Also, if done properly, you can preserve the rich flavor and the thickening texture of the tomato paste relatively well.

Tomato paste’s lifespan in the freezer

As mentioned, frozen tomato paste can last for a very long time. If it is frozen and stored properly, the tomato paste can be kept for up to 2 to 3 months, but will remain safe beyond that time. You should label and write the date before putting it in freezer.

And when you need to reuse it at its best flavor, you can put the frozen tomato paste directly into the food.

You may also like: How Long Does Alfredo Sauce Last in the Fridge?

How to know if tomato paste goes bad?

As scientific facts, tomato paste is mostly moist, so naturally, the moist is a perfect environment for mold if left outside for too long. Here are signs that you know tomato paste has spoiled.

By color

When the tomato paste goes bad, you will notice a moldy surface that looks greenish or yellowish, depending on how long it has been left outside of the fridge or at room temperature. At this point, you should throw away the tomato paste immediately.

By smell

If the color doesn’t give away the state of the tomato paste right away, you can count on the smell.

When tomato paste spoils, it will also give out an off odor that would be sour-smelling and pungent. In general, it will not smell like tomato paste at all. With a smell like that, the tomato paste must be discarded.

By taste or flavor

When checking the tomato paste and you taste something strange, it is properly that it is spoiled and should not be eaten.

Forgotten in fridge

If you left the tomato paste in the fridge for so long that you even forget that it’s there; then it’s likely that you should throw away the tomato paste.

Moreover, you should discard all tomatoes paste from cans or other containers that have the following signs: leaking, bulging, rusting, or dented.

FAQs

How do you freeze tomato paste?

First, use a small cookie scoop or a measuring spoon to measure tomato paste into 1 tablespoon portions.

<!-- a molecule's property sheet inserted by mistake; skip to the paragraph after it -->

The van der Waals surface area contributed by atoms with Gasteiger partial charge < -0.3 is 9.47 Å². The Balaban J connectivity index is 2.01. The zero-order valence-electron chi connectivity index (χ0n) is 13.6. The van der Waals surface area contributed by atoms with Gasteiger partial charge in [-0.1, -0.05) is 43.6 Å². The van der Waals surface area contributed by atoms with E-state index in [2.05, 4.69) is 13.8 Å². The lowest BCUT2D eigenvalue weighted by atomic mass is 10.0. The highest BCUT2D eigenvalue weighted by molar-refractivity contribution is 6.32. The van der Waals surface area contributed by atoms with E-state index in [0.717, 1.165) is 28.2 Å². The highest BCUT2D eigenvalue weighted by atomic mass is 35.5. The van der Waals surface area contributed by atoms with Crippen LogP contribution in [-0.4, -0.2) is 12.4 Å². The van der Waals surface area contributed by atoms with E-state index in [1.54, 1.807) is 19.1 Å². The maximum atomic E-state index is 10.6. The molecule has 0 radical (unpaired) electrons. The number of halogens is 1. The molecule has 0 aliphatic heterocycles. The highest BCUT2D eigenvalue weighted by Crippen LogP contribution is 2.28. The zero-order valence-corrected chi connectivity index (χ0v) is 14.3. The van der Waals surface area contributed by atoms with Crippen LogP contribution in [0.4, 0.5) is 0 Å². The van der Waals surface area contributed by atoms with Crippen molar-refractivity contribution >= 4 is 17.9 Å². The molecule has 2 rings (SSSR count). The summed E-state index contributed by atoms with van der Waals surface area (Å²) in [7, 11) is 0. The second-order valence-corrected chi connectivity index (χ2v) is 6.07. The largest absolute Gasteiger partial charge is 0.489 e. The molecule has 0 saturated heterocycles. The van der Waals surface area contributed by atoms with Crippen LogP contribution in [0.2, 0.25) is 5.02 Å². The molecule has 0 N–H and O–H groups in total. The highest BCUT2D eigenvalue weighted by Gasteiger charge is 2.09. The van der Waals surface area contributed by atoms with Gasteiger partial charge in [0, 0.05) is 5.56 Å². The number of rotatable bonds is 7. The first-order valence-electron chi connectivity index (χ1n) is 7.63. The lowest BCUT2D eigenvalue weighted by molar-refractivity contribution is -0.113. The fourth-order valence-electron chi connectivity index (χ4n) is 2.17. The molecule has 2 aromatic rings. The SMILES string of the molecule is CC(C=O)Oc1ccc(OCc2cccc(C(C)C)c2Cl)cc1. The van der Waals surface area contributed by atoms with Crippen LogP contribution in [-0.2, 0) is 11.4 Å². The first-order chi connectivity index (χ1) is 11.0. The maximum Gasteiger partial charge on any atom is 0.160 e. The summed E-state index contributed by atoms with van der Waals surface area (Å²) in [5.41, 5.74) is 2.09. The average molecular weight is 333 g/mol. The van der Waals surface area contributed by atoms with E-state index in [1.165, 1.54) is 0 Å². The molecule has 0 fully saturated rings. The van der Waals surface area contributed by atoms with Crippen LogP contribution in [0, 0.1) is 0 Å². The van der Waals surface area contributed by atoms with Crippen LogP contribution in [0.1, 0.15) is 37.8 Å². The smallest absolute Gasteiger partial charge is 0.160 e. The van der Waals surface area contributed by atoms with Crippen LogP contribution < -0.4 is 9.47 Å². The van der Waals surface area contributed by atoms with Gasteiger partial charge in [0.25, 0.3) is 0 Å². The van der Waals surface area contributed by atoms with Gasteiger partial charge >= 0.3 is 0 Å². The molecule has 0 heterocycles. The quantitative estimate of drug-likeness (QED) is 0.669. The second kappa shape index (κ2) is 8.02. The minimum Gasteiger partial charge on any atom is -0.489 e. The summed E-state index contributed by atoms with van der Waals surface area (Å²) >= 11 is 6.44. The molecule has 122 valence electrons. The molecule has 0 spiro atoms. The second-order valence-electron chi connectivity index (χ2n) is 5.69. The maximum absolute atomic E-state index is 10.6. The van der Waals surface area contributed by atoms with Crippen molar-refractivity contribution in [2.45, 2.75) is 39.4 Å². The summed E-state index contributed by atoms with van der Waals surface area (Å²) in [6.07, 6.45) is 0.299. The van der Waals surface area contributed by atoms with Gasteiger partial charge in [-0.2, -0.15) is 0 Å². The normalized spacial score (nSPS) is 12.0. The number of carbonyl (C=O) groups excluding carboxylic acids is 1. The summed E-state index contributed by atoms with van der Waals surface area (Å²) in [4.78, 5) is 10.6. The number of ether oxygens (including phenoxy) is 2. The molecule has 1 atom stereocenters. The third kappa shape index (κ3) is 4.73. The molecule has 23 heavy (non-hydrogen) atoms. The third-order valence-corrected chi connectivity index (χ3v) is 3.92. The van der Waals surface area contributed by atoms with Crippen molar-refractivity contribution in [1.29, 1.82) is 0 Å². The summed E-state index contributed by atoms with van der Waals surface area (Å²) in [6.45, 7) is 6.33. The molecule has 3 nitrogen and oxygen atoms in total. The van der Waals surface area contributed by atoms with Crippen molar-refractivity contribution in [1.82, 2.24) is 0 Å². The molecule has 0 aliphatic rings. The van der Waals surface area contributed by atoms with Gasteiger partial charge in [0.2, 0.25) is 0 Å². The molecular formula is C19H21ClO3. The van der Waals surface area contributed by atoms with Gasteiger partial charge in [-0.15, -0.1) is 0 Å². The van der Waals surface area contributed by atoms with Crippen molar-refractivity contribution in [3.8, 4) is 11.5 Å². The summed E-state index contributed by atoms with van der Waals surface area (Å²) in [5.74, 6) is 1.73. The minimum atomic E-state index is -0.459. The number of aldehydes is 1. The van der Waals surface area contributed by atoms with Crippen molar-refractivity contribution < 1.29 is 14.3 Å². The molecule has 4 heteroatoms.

Then, put all the portions on a baking sheet and place them in freezer for few hours until solid.

Finally, transfer the frozen portions into a freezer bag. Add a label with name and date prior to putting the bag back to freezer.

How to thaw tomato paste?

When you need to use the frozen tomato paste, you can simply place it at room temperature. This is the best way because all the flavor and texture of your tomato paste will remain.

A faster way is to put the frozen bag of tomato paste in cool water.

Tomato paste and ketchup – Are they the same or different?

They are different. While tomato paste is a form of concentrated tomatoes, ketchup is made from tomatoes added with sugar and some other ingredients.

Besides, people use ripe or mature tomatoes for tomato paste and more raw tomatoes for ketchup.

Store-bought and homemade tomato paste – Which one last longer?

Store-bought tomato paste lasts longer because it often has preservatives. While making tomato paste at home, people prefer using fresh tomatoes, salt and olive oil.

Final words

Overall, there is a big difference in the lifespan between the opened and unopened tomato paste when being refrigerated. For unopened canned tomato paste, it can last up to 6 months in the fridges. For the opened tomato paste, it can last for 4 to 5 days in fridges and 2 to 3 months in freezers.

Reference

1. How long does tomato paste last? 

2. Does Tomato Paste Go Bad? Marcin Skrzypiec, May 17, 2021

Jenny Brown
Hi, I’m Jenny. In the hustle and bustle of daily life, a compact fridge or freezer becomes one of the essential items in many homes. On my blog, you will find helpful advice about using and organizing these kitchen appliances. You will also receive the recommendations on choosing a compact refrigerator or freezer that best fits your demands. Besides, frozen meals from the freezer bring many incredible benefits because they ensure freshness, deliciousness, and full nutrients. Many helpful tips from experts on frozen meals will also be found.